root first… just in case. After all, it had been the admin password for both Elastix and FreePBX, so why wouldn’t they use it for root too?
root@kali:~# ssh firstname.lastname@example.org email@example.com's password: Last login: Fri Aug 25 18:05:54 2017 Welcome to Elastix ---------------------------------------------------- To access your Elastix System, using a separate workstation (PC/MAC/Linux) Open the Internet Browser using the following URL: http://10.10.10.7 [root@beep ~]#
It worked! I had root access! Now all I needed to do was find the
[root@beep ~]# pwd /root [root@beep ~]# cat root.txt d88e006123842106982acce0aaf453f0
Finding the root flag was easy enough. Next I needed the user flag…
[root@beep ~]# cat /home/*/user.txt aeff3def0c765c2677b94715cffa73ac
As before, simply using
cat /home/*/user.txt worked as expected. I had both flags!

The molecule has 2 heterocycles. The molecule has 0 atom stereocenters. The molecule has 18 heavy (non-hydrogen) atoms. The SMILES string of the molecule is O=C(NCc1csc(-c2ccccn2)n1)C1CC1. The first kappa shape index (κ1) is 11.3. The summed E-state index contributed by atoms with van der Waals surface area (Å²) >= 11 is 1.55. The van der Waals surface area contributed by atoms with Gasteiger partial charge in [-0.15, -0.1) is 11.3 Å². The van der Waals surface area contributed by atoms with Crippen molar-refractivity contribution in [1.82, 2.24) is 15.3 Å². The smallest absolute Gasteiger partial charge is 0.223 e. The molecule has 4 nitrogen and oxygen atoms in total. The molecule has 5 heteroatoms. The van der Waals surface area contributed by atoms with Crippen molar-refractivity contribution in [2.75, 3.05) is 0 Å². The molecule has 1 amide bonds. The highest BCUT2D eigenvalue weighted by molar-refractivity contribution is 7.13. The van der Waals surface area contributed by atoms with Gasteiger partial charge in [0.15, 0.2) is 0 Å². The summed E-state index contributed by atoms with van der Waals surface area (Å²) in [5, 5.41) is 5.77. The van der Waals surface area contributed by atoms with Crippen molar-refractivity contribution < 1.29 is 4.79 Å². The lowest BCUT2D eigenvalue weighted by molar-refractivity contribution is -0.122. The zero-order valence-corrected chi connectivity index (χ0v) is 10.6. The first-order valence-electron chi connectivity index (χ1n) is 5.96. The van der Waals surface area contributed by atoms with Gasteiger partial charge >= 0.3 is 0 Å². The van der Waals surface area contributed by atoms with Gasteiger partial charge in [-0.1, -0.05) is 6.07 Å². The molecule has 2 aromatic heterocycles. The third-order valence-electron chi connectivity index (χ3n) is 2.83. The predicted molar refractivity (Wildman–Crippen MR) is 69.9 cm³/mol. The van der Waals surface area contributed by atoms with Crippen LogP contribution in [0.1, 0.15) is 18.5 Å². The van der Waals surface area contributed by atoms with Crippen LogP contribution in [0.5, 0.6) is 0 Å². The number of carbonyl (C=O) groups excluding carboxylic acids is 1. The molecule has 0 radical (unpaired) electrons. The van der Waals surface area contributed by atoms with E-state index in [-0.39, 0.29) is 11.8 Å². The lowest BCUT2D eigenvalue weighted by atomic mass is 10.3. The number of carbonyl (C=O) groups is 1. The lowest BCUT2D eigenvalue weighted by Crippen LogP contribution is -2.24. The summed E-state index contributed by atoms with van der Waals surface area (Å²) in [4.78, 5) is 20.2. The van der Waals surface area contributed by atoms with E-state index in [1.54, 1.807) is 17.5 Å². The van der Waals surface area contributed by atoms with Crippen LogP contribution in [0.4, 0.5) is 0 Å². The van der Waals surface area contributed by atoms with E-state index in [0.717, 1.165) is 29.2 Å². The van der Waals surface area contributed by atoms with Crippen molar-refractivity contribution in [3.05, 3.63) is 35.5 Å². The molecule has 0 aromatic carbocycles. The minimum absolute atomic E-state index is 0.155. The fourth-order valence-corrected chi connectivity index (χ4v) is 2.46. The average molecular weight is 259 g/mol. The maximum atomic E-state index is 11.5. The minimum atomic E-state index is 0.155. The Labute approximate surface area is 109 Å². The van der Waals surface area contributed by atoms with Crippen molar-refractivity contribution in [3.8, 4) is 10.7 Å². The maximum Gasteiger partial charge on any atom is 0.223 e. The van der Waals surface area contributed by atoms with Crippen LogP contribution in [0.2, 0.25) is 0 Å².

While I stumbled around in the dark for a bit looking for valid exploits to run on the system, and failing to get some Python code to fly, I eventually managed to get into the system and get root, again without using Metasploit. I was fortunate that the required exploits were on my Kali system already – if I’d had to search online for the exploits, I might have wound up chasing even more dead-ends than I did already! Still, I’m learning, and nabbing two wins in a day feels good.
Well, I’m exhausted. I think I’ll call it a day. Maybe kick back with a brew and watch some cartoons. I need to catch up on Adventure Time…